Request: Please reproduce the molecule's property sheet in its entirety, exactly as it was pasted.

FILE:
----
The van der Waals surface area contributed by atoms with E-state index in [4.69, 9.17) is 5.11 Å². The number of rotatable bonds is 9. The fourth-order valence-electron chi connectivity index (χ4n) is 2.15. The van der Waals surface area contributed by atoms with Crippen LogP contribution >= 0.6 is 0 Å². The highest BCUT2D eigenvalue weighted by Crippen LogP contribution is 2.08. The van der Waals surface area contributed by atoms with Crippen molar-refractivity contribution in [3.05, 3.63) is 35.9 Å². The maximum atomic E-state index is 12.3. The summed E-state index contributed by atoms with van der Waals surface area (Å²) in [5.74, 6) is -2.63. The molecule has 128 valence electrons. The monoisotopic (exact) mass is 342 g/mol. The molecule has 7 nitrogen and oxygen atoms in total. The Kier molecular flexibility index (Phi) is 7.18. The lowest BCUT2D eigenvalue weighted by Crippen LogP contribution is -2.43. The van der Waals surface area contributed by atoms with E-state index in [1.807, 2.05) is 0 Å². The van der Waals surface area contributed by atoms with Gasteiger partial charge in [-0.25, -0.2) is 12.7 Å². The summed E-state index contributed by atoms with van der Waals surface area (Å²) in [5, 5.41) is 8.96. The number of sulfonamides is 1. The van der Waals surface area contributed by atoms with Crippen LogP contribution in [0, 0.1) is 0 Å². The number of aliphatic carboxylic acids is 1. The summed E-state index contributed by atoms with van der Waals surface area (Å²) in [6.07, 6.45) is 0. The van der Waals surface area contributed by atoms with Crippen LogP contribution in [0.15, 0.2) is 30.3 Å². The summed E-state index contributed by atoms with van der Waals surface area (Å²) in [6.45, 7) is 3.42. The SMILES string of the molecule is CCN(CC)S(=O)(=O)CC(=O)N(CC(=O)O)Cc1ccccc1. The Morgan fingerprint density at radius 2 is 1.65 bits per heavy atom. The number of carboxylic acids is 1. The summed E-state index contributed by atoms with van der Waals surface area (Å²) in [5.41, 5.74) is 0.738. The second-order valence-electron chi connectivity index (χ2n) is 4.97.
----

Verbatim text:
The van der Waals surface area contributed by atoms with E-state index in [4.69, 9.17) is 5.11 Å². The number of rotatable bonds is 9. The fourth-order valence-electron chi connectivity index (χ4n) is 2.15. The van der Waals surface area contributed by atoms with Crippen LogP contribution >= 0.6 is 0 Å². The highest BCUT2D eigenvalue weighted by Crippen LogP contribution is 2.08. The van der Waals surface area contributed by atoms with Crippen molar-refractivity contribution in [3.05, 3.63) is 35.9 Å². The maximum atomic E-state index is 12.3. The summed E-state index contributed by atoms with van der Waals surface area (Å²) in [5.74, 6) is -2.63. The molecule has 128 valence electrons. The monoisotopic (exact) mass is 342 g/mol. The molecule has 7 nitrogen and oxygen atoms in total. The Kier molecular flexibility index (Phi) is 7.18. The lowest BCUT2D eigenvalue weighted by Crippen LogP contribution is -2.43. The van der Waals surface area contributed by atoms with E-state index in [1.807, 2.05) is 0 Å². The van der Waals surface area contributed by atoms with Gasteiger partial charge in [-0.25, -0.2) is 12.7 Å². The summed E-state index contributed by atoms with van der Waals surface area (Å²) in [5, 5.41) is 8.96. The number of sulfonamides is 1. The van der Waals surface area contributed by atoms with Crippen LogP contribution in [0, 0.1) is 0 Å². The number of aliphatic carboxylic acids is 1. The summed E-state index contributed by atoms with van der Waals surface area (Å²) in [6.07, 6.45) is 0. The van der Waals surface area contributed by atoms with Crippen LogP contribution in [0.15, 0.2) is 30.3 Å². The summed E-state index contributed by atoms with van der Waals surface area (Å²) in [6.45, 7) is 3.42. The SMILES string of the molecule is CCN(CC)S(=O)(=O)CC(=O)N(CC(=O)O)Cc1ccccc1. The Morgan fingerprint density at radius 2 is 1.65 bits per heavy atom. The number of carboxylic acids is 1. The summed E-state index contributed by atoms with van der Waals surface area (Å²) in [5.41, 5.74) is 0.738. The second-order valence-electron chi connectivity index (χ2n) is 4.97.